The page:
Nelson Airport is located southwest of the city, at Annesbrook. The airport operates a single terminal and 1,347-metre (4,420 ft) runway, and is the fourth-busiest airport in New Zealand. Approximately 1.2 million people use the airport terminal annually and the airport averages 90 aircraft movements every day, with a plane taking off or landing every 4.5 minutes during scheduled hours. It is primarily used for domestic flights, with regular flights to and from Auckland, Christchurch and Wellington. Nelson Airport is home to Air Nelson, which operates and maintains New Zealand’s largest domestic airline fleet and was also the headquarters of Origin Pacific Airways until their collapse in 2006. Sounds Air offers flights from Nelson to Wellington. In 2006, the airport received restricted international airport status to facilitate small private jets.
The first rugby union match in New Zealand took place at the Botanic Reserve in Nelson on 14 May 1870, between the Nelson Suburbs and Nelson College, and an informative commemorative plaque was renovated at the western edge of the grassed area by Nelson City Council in 2006.
The Nelson Kite Festival takes advantage of the reliable sea breezes that blow inland from Tasman Bay across Neale Park each afternoon with kite lovers arriving from around New Zealand and from overseas.
Architecture Unlike many towns and cities in New Zealand, Nelson has retained many Victorian buildings in its historic centre. The South Street area has been designated as having heritage value.
Parks and zoo Nelson has a large number and variety of public parks and reserves maintained at public expense by Nelson City Council. Major reserves include Grampians Reserve, close to the suburb of Braemar, and the botanical Reserve in the east of nelson, close to The Wood.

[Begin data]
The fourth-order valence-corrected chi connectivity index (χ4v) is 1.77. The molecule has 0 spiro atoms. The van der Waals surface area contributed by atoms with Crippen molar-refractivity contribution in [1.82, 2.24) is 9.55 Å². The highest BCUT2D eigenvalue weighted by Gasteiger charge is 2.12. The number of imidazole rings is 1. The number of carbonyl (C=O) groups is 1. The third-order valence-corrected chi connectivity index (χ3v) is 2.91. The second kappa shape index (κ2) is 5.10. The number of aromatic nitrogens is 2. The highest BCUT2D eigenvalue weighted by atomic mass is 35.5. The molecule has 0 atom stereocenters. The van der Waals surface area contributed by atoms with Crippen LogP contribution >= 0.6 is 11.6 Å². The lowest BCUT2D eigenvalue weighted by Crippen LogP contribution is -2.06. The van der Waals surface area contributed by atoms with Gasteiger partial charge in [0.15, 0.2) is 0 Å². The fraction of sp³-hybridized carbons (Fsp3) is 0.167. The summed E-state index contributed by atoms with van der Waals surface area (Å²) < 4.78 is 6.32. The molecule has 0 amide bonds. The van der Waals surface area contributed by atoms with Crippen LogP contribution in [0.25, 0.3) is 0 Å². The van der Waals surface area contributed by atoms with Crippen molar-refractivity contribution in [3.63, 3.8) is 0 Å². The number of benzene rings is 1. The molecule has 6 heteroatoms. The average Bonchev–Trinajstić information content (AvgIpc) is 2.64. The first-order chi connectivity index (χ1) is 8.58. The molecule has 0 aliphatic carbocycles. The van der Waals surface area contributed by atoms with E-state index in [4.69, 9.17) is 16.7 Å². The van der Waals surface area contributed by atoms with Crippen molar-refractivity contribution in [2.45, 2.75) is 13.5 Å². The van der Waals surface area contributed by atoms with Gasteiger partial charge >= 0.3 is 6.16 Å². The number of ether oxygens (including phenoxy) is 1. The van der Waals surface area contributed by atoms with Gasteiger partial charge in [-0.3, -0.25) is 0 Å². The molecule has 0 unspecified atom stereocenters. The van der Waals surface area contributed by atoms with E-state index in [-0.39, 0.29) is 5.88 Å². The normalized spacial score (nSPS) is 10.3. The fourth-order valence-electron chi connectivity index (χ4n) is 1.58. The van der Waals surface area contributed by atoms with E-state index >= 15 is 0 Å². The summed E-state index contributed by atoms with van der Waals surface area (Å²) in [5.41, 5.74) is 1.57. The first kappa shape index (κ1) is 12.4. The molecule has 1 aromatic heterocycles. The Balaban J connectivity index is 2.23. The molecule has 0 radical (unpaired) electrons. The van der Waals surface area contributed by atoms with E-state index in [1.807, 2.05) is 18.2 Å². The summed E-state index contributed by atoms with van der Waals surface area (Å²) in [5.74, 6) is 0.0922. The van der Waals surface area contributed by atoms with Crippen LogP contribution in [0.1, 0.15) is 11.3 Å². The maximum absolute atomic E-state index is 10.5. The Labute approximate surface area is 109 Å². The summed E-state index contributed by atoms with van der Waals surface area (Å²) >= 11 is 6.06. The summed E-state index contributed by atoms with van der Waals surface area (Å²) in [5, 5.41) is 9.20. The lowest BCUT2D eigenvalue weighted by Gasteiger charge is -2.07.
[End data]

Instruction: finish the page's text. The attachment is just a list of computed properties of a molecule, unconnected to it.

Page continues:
“In the short time I have attended MATES I learnt about the mask we can all wear and it felt like mine was going to crack and upon leaving that meeting I also felt like I had a hole in my safety net…Gradually my life has started to change & every time, around & in that energy of MATES, I grow closer to that Authentic Life we long for & deserve to have and personally look forward to the time & challenges to come.” – Ricky
“There have been tears and laughs as we share together. Quite often I am surprised by what happens during our sharing together. I've found a healing takes place as we humble ourselves and share from our hearts. There is opportunity for the guys to really encourage those who are going through a rough patch in their lives. There is a great deal of wisdom that is shared and I have personally grown and learnt a lot through the times of encouragement…I have really enjoyed the challenging process that I have seen in my own Life and I hope that many other men will come on board so that MATES can make a difference in their Lives as well.” - Kevin
“This was a fairly dramatic and highly unpleasant time that left me highly stressed and in a lot of self-doubt…I have attended regular meetings since then and have found a huge level of comfort amongst members. It is a very non-judgmental environment where I feel accepted for all of who and what I am. I gain huge amounts of clarity and insight from all members and meetings.” – Lawrence
“This for me was the start of something awesome. Men here were interested in where I had been, but more so where I was going. This question was one I wanted answers for and they seem to give me a sense of hope which I hadn’t seen before. It was incredible the feelings I had from these meetings and I wanted more of it. I knew it was good for me…" - Peter